Updated: January 10, 2022 10:26:05 am
Let’s get one thing absolutely clear. In this entire saga, Novak Djokovic is not the only one at fault. There was an avenue for an unvaccinated player to be granted medical exemption. He applied, Australia gave.
Now who ‘Australia’ is – Tennis Australia, the Victoria state government, or the central government itself – that’s not his concern. But he’s the one put into detention.
And so, the candle-lit protest marches have taken place. Vigils have been held. Srdjan, Djokovic’s father, has likened his son to Spartacus and Jesus. An attack on Djokovic, Serbia’s citizen No.1, is an attack on the Balkan nation itself is the narrative back home.
The recurring theme is being revisited – of ‘Serbia vs the world’ whenever it comes to tennis and the ‘west’ not ‘loving’ Djokovic as much as they would Roger Federer and Rafael Nadal.
Now it seems the nine-time Australian Open champion is being used as a scapegoat, most likely to bolster a political campaign that has so far been unpopular because of the shortcomings in its anti-Covid measures.
Keep in mind, there is an election coming up in Australia, so what better way to swing public sentiment than to ensure the world’s most famous anti-vaxxer is denied entry into the country.
It’s an ugly episode that has led even the outspoken Djokovic-basher, Australia’s mercurial Nick Kyrgios to side with the Serbian. But amidst the unexpected support Djokovic is receiving, let’s not forget he’s been irresponsible when it comes to setting an example as a public figure during the pandemic.
It isn’t just the anti-vax stance that has been alarming. His lackadaisical attitude during the first phase of the pandemic has been a concern. In June 2020 – long before there was such a thing as a Covid vaccine – he decided to stage the Adria Tour, a charity-event that turned out to be a super-spreader.
He remains adamant against taking the Covid-19 vaccination, despite – if his lawyers are to be believed – him contracting the virus twice, the first time being just after the Adria Tour.
Court documents related to Djokovic’s plea against visa cancellation published by the federal court on Saturday say he had tested positive for Covid-19 on December 16.
As of Saturday evening, almost 5.5 million people have been lost to the virus. Scientists have managed to come up with vaccines which, though may not be foolproof, will at least soften the blow.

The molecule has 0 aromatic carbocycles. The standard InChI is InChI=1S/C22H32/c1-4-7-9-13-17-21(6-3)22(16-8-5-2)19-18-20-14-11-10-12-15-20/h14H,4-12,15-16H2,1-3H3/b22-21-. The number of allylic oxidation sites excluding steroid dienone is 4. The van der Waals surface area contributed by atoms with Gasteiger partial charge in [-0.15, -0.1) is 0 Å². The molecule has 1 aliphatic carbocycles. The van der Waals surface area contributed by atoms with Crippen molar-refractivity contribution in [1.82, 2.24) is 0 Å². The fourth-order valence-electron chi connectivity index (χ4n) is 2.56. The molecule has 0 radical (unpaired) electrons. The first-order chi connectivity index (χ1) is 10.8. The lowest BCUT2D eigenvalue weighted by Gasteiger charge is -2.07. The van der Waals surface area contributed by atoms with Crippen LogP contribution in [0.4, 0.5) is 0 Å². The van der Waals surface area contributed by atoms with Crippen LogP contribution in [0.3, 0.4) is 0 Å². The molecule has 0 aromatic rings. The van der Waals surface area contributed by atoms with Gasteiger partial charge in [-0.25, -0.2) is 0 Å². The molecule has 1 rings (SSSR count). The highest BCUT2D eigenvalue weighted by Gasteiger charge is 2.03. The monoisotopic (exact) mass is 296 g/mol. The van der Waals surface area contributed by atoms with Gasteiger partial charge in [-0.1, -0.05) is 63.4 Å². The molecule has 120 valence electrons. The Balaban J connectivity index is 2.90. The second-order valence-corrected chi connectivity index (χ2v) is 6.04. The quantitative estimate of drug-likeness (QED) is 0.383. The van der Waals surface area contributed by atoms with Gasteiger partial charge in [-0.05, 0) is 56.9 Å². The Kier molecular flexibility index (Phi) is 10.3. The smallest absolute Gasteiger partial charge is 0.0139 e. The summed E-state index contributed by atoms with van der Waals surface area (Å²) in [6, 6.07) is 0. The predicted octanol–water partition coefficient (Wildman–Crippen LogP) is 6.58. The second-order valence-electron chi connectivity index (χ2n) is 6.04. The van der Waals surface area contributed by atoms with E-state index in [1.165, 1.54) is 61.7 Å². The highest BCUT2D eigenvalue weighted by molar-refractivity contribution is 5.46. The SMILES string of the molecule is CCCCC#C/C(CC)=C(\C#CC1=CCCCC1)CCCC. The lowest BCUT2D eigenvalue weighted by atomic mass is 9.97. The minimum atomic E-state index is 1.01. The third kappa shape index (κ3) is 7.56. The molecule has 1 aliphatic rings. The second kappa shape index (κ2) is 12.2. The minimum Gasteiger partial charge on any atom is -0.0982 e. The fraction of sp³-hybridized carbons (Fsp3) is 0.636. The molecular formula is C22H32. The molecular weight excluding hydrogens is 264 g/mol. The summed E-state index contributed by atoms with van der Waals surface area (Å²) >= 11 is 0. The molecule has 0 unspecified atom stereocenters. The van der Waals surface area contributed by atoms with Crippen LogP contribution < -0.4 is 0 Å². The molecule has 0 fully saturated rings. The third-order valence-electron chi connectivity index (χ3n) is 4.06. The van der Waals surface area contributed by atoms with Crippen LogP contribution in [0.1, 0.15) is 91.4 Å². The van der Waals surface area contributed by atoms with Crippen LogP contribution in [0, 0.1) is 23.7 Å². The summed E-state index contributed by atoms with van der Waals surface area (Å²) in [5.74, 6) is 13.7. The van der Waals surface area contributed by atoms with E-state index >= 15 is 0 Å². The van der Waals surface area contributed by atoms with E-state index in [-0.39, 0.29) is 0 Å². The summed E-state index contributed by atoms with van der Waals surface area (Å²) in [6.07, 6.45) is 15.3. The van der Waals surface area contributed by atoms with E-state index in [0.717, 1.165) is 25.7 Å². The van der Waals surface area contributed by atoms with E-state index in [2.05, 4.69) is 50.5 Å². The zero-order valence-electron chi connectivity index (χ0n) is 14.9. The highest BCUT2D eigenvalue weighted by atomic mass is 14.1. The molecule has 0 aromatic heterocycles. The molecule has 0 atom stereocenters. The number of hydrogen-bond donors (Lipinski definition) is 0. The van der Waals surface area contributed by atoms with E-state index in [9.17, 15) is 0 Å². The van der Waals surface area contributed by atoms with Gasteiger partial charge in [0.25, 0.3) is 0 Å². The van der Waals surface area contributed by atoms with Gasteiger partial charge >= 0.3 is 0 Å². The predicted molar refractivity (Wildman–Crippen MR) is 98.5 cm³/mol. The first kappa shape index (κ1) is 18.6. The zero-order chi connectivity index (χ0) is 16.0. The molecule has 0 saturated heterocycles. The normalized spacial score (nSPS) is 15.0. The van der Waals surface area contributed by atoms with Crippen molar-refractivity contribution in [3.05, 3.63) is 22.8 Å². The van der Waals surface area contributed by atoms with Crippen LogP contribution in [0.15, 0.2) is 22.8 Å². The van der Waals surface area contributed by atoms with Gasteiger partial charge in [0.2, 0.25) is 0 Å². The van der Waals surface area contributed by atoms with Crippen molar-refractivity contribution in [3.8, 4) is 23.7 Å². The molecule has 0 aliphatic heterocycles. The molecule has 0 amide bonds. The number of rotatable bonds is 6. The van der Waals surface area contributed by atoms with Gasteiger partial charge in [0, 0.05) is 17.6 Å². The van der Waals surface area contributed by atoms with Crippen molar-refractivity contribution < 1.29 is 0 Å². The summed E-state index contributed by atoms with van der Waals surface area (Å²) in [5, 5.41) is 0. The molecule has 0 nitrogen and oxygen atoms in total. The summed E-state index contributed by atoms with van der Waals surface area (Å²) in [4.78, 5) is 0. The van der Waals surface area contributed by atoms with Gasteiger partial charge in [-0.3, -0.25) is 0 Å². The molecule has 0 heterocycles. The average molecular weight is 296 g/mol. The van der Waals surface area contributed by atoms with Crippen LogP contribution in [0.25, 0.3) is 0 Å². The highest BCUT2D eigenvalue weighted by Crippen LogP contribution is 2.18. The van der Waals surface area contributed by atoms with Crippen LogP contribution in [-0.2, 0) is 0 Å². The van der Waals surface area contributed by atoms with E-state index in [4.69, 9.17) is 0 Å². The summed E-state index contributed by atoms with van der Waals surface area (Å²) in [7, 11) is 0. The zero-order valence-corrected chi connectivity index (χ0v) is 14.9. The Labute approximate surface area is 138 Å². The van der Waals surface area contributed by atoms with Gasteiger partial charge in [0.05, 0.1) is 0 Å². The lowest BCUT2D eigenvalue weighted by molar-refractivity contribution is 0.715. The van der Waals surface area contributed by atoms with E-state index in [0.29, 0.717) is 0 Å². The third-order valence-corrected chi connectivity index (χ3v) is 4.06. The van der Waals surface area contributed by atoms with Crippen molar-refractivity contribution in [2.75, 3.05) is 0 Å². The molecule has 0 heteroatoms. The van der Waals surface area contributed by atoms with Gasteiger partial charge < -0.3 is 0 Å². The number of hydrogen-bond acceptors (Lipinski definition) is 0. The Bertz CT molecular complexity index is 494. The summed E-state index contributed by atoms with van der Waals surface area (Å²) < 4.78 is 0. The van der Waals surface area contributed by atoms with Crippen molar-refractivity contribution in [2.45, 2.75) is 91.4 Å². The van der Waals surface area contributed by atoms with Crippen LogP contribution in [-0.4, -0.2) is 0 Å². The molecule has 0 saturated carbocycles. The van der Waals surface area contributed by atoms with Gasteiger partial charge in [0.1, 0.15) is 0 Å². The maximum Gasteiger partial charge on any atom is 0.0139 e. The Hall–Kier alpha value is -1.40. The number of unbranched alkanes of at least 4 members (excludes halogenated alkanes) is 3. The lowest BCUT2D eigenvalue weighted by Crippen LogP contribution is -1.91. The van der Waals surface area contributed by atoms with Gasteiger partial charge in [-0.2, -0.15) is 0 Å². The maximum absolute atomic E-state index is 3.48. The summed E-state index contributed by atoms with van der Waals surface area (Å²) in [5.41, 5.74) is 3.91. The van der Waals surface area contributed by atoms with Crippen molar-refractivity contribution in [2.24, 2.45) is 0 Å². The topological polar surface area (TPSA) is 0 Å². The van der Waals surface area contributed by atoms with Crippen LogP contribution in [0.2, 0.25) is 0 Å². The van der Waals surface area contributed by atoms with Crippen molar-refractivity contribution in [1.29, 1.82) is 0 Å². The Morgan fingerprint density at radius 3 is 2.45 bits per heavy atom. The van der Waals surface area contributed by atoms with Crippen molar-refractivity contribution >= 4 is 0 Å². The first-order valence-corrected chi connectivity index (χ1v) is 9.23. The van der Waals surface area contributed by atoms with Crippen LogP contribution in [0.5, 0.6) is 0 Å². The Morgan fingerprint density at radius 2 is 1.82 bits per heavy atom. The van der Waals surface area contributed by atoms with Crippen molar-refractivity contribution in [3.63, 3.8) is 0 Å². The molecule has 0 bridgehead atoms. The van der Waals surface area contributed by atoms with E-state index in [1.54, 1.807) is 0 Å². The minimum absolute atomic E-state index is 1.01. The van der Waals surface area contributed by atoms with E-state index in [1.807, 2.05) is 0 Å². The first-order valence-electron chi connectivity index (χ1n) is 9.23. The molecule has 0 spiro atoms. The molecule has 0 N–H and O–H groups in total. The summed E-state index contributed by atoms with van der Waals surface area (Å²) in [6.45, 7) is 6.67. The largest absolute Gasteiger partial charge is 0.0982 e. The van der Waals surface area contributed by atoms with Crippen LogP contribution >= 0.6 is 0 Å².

But Djokovic, staunch in his belief of unconventional methods, refuses to change his mindset.
On the one hand, you can understand that an athlete who has to take so much care of his 34-year-old body is reluctant to use a vaccine created in a laboratory. On the other hand, you have a global pandemic wreaking havoc. If being fully vaccinated is one way to reduce the spread of the virus and infections, perhaps there is some merit in it?
But Djokovic is known to make statements which are not backed by established science.
He participated in an Instagram Live session, where he claimed that water can be purified simply by positive thoughts. And then there was the incident where his wife Jelena promoted the idea that the virus can be spread by 5G internet services.
He is a very, very good tennis player. The Greatest of All Time.
But with great fame comes great responsibility. And in times like these, someone as famous as him needs to set an example. He remains a divisive figure.
He refuses to take the vaccine, hosts events without basic safety measures in place, but donates generously to hospitals, sets up and funds charities and looks out for his fellow players.
But now he needs to come to grips and understand the repercussions of the stand he’s taken. He’s been secretive about his vaccination stance because it’s a ‘private matter’ to him.
He will not declare if he recently tested positive unless he’s detained and stood in front of a Judge.
It is still unclear if he will be able to go ahead with his record-breaking Grand Slam bid. That could be known on Monday. Djokovic could use the time in his hotel room, where he is temporarily detained, to introspect about the message he is sending across as a role model by believing in alternative science at all costs.
Less secrecy on his part, when the world is fighting a virus surge, may have made life easier for him on arrival in Australia. It would have also been the right thing to do.